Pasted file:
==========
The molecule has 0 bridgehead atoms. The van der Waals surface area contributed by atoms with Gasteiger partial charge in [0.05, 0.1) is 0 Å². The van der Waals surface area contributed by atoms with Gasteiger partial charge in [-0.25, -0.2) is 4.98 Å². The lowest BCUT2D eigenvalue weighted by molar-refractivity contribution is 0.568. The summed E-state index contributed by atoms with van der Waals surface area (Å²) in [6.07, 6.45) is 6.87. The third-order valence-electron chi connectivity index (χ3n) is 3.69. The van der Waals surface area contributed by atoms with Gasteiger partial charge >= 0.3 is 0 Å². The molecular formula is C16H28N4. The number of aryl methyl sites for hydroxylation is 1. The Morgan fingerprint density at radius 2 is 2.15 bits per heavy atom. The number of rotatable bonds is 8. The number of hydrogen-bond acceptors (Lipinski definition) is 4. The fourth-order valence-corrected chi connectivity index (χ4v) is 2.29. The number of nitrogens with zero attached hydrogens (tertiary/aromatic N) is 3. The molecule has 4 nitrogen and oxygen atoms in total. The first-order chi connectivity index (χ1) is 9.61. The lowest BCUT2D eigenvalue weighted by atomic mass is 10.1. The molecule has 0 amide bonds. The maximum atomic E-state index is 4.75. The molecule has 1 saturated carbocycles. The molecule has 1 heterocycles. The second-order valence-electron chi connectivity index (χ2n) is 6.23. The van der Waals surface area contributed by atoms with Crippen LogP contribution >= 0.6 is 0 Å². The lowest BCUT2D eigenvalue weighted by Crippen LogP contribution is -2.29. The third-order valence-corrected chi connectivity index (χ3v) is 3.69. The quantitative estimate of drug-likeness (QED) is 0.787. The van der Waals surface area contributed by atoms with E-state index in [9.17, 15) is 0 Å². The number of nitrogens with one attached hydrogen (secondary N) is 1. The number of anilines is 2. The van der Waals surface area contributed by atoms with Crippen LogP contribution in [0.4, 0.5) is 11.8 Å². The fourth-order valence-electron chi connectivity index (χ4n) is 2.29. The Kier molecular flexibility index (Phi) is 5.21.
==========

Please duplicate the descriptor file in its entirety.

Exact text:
The molecule has 0 bridgehead atoms. The van der Waals surface area contributed by atoms with Gasteiger partial charge in [0.05, 0.1) is 0 Å². The van der Waals surface area contributed by atoms with Gasteiger partial charge in [-0.25, -0.2) is 4.98 Å². The lowest BCUT2D eigenvalue weighted by molar-refractivity contribution is 0.568. The summed E-state index contributed by atoms with van der Waals surface area (Å²) in [6.07, 6.45) is 6.87. The third-order valence-electron chi connectivity index (χ3n) is 3.69. The van der Waals surface area contributed by atoms with Gasteiger partial charge >= 0.3 is 0 Å². The molecular formula is C16H28N4. The number of aryl methyl sites for hydroxylation is 1. The Morgan fingerprint density at radius 2 is 2.15 bits per heavy atom. The number of rotatable bonds is 8. The number of hydrogen-bond acceptors (Lipinski definition) is 4. The fourth-order valence-corrected chi connectivity index (χ4v) is 2.29. The number of nitrogens with zero attached hydrogens (tertiary/aromatic N) is 3. The molecule has 4 nitrogen and oxygen atoms in total. The first-order chi connectivity index (χ1) is 9.61. The lowest BCUT2D eigenvalue weighted by atomic mass is 10.1. The molecule has 0 amide bonds. The maximum atomic E-state index is 4.75. The molecule has 1 saturated carbocycles. The molecule has 1 heterocycles. The second-order valence-electron chi connectivity index (χ2n) is 6.23. The van der Waals surface area contributed by atoms with Crippen LogP contribution >= 0.6 is 0 Å². The lowest BCUT2D eigenvalue weighted by Crippen LogP contribution is -2.29. The third-order valence-corrected chi connectivity index (χ3v) is 3.69. The quantitative estimate of drug-likeness (QED) is 0.787. The van der Waals surface area contributed by atoms with E-state index in [9.17, 15) is 0 Å². The number of nitrogens with one attached hydrogen (secondary N) is 1. The number of anilines is 2. The van der Waals surface area contributed by atoms with Crippen LogP contribution in [0.4, 0.5) is 11.8 Å². The fourth-order valence-electron chi connectivity index (χ4n) is 2.29. The Kier molecular flexibility index (Phi) is 5.21.